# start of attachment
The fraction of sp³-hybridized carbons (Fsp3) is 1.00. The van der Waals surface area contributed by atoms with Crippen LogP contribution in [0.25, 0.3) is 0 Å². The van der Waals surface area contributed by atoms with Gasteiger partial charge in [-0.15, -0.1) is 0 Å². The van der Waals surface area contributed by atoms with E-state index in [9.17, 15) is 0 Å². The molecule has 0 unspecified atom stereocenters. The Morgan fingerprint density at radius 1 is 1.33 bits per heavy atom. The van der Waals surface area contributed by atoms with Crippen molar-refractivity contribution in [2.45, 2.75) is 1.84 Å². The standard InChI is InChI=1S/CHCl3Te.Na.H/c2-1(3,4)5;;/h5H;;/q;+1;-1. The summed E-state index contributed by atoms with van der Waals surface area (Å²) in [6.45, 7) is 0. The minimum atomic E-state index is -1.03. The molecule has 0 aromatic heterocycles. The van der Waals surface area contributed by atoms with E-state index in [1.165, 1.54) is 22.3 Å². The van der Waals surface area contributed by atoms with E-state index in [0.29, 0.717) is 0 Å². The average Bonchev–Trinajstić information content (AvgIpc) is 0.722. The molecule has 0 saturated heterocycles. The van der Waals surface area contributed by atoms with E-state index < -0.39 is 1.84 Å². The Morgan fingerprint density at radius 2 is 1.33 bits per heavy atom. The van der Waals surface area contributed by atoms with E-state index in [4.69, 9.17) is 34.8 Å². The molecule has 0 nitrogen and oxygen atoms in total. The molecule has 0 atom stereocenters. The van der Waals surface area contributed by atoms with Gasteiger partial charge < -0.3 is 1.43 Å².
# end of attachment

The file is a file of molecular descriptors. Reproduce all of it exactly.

The fraction of sp³-hybridized carbons (Fsp3) is 1.00. The van der Waals surface area contributed by atoms with Crippen LogP contribution in [0.25, 0.3) is 0 Å². The van der Waals surface area contributed by atoms with Gasteiger partial charge in [-0.15, -0.1) is 0 Å². The van der Waals surface area contributed by atoms with E-state index in [9.17, 15) is 0 Å². The molecule has 0 unspecified atom stereocenters. The Morgan fingerprint density at radius 1 is 1.33 bits per heavy atom. The van der Waals surface area contributed by atoms with Crippen molar-refractivity contribution in [2.45, 2.75) is 1.84 Å². The standard InChI is InChI=1S/CHCl3Te.Na.H/c2-1(3,4)5;;/h5H;;/q;+1;-1. The summed E-state index contributed by atoms with van der Waals surface area (Å²) in [6.45, 7) is 0. The minimum atomic E-state index is -1.03. The molecule has 0 aromatic heterocycles. The van der Waals surface area contributed by atoms with E-state index in [1.165, 1.54) is 22.3 Å². The van der Waals surface area contributed by atoms with E-state index in [0.29, 0.717) is 0 Å². The average Bonchev–Trinajstić information content (AvgIpc) is 0.722. The molecule has 0 saturated heterocycles. The van der Waals surface area contributed by atoms with E-state index < -0.39 is 1.84 Å². The Morgan fingerprint density at radius 2 is 1.33 bits per heavy atom. The van der Waals surface area contributed by atoms with E-state index in [4.69, 9.17) is 34.8 Å². The molecule has 0 nitrogen and oxygen atoms in total. The molecule has 0 atom stereocenters. The van der Waals surface area contributed by atoms with Gasteiger partial charge < -0.3 is 1.43 Å².